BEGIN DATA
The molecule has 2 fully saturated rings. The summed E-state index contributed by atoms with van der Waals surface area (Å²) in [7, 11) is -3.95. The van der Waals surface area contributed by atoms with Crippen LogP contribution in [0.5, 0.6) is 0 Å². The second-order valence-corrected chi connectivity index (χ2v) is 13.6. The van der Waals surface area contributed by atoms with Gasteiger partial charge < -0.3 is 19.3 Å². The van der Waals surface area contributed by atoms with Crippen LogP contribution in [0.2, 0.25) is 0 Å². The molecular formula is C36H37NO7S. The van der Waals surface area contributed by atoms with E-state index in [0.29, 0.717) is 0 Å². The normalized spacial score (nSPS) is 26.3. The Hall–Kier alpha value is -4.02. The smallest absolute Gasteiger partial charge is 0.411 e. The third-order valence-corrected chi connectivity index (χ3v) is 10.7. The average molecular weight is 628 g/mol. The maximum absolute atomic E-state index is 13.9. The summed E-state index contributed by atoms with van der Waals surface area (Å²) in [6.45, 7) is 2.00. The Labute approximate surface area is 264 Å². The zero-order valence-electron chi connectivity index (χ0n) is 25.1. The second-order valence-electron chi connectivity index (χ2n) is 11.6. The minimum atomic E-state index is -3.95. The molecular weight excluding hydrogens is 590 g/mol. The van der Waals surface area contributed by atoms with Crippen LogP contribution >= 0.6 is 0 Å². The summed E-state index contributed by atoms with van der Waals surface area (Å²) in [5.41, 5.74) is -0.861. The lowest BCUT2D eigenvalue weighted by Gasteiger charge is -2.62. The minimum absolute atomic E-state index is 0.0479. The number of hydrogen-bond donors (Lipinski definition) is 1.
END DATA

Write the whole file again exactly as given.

The molecule has 2 fully saturated rings. The summed E-state index contributed by atoms with van der Waals surface area (Å²) in [7, 11) is -3.95. The van der Waals surface area contributed by atoms with Crippen LogP contribution in [0.5, 0.6) is 0 Å². The second-order valence-corrected chi connectivity index (χ2v) is 13.6. The van der Waals surface area contributed by atoms with Gasteiger partial charge < -0.3 is 19.3 Å². The van der Waals surface area contributed by atoms with Crippen LogP contribution in [0.2, 0.25) is 0 Å². The molecular formula is C36H37NO7S. The van der Waals surface area contributed by atoms with E-state index in [0.29, 0.717) is 0 Å². The normalized spacial score (nSPS) is 26.3. The Hall–Kier alpha value is -4.02. The smallest absolute Gasteiger partial charge is 0.411 e. The third-order valence-corrected chi connectivity index (χ3v) is 10.7. The average molecular weight is 628 g/mol. The maximum absolute atomic E-state index is 13.9. The summed E-state index contributed by atoms with van der Waals surface area (Å²) in [6.45, 7) is 2.00. The Labute approximate surface area is 264 Å². The zero-order valence-electron chi connectivity index (χ0n) is 25.1. The second-order valence-electron chi connectivity index (χ2n) is 11.6. The minimum atomic E-state index is -3.95. The molecular weight excluding hydrogens is 590 g/mol. The van der Waals surface area contributed by atoms with Crippen LogP contribution >= 0.6 is 0 Å². The summed E-state index contributed by atoms with van der Waals surface area (Å²) in [5.41, 5.74) is -0.861. The lowest BCUT2D eigenvalue weighted by Gasteiger charge is -2.62. The minimum absolute atomic E-state index is 0.0479. The number of hydrogen-bond donors (Lipinski definition) is 1.